Thursday, August 28, 2003

more vacation pictures—and my sister’s vacation too

Yesterday was just gorgeous--blue, breezy, absolutely clear and dry air. So of course we headed to the beach again.

A perfect day:

Stanley and Ginger

Instead of standing around talking ...

Stanley, Ben, and Ginger discussing the meaning of the universe

It's better to just run

running along Three Mile Beach, August 27, 2003

Ben has this thing for making holes ...

maybe he'll find Jumanji

He looked!

helooked.jpg


We were driven from the beach by the biting flies. Word of advice: Off Skintastic does NOT ward off biting flies, even though the packaging says it does. Next time, we'll try the deep woods stuff.

Later we went to see Freaky Friday, which Ben loved (most of. He didn't like the kissy stuff.) Stanley and I liked it too. Then home to watch a video of The Two Towers. Or part of it, anyway.

Right now, Dad, Stanley, and Ben are canoeing the mighty Au Sable River. We slathered so much sunscreen on them all I hope they can hang on to the paddles.

Then maybe Stanley and I can try to reverse our luck at the Mikado bingo tonight. On Tuesday night, Mom won $160! (Too bad that other lady won too, drat it all.)

Don't know yet what's on tap for tomorrow--maybe Norman's, if they even allow heathens and other non-Christians in the place. We'll see. Ben needs a souvenir t-shirt or two.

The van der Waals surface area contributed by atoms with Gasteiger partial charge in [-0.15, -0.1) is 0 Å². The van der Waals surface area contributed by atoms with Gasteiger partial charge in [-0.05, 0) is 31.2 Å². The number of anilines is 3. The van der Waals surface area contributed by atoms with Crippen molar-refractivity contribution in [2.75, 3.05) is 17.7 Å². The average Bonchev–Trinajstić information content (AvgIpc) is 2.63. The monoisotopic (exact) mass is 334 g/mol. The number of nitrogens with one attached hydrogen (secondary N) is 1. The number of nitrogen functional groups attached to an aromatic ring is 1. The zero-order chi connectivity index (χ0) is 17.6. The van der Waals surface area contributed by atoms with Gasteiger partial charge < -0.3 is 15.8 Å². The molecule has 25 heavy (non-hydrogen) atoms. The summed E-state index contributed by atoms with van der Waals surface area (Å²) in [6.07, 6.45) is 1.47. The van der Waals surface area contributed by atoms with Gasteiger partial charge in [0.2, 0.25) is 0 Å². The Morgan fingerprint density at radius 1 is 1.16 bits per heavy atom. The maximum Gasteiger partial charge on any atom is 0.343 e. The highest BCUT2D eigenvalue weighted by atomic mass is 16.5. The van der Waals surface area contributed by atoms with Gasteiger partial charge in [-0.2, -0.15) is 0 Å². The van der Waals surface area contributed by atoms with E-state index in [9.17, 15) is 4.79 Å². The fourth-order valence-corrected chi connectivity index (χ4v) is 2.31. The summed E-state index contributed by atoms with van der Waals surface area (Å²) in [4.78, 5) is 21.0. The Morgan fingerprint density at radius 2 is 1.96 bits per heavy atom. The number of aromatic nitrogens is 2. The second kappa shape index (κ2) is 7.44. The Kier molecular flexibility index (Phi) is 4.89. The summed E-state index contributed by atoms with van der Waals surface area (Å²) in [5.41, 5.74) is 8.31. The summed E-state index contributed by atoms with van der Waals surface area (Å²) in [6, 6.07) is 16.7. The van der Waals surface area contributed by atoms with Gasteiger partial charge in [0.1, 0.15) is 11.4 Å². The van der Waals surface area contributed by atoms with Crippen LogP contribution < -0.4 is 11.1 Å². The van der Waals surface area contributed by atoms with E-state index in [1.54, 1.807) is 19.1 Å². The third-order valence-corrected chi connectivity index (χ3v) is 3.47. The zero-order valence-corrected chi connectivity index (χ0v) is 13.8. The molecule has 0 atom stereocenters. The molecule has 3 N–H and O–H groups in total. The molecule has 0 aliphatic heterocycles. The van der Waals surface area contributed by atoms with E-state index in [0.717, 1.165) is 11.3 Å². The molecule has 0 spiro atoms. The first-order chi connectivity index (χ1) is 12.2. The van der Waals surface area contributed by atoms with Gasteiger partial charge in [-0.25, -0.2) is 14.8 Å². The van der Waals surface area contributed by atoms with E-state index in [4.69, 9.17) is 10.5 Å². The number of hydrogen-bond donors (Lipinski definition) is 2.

KELLY, LEO, & DALE do SOUTH DAKOTA
My sister, Kelly, her son Leo, and hubby/daddy Dale went to the Black Hills & Mt. Rushmore for their summer vacation. Of the approximately 6,000 pictures Dale sent to Mom and Dad, these three are the ones I like the best:

Kelly is some tropical garden somewhere in SD:

kellyingarden.jpg

Leo in the same place, gazing at a passionflower:

leoingarden.jpg

Mother and son:

kellyandleo.jpg


It looks like they had a good time. Some day, I'll get to see Mt. Rushmore. I want to get a Winnebago and travel the continent when we retire, but Stanley just looks at me like I'm nuts when I suggest it. Okay, so maybe not a Winnie--maybe a pickup truck with a camper ...
posted by lee on 08/28/03 at 11:12 AM

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Tuesday, August 26, 2003

just beachie

It was a gorgeous afternoon--perfect weather. We decided to spend a couple of hours at Three Mile Beach before we took Mamie out for her birthday dinner. Ben & Ginger had a wonderful time:

Digging away -- a joint venture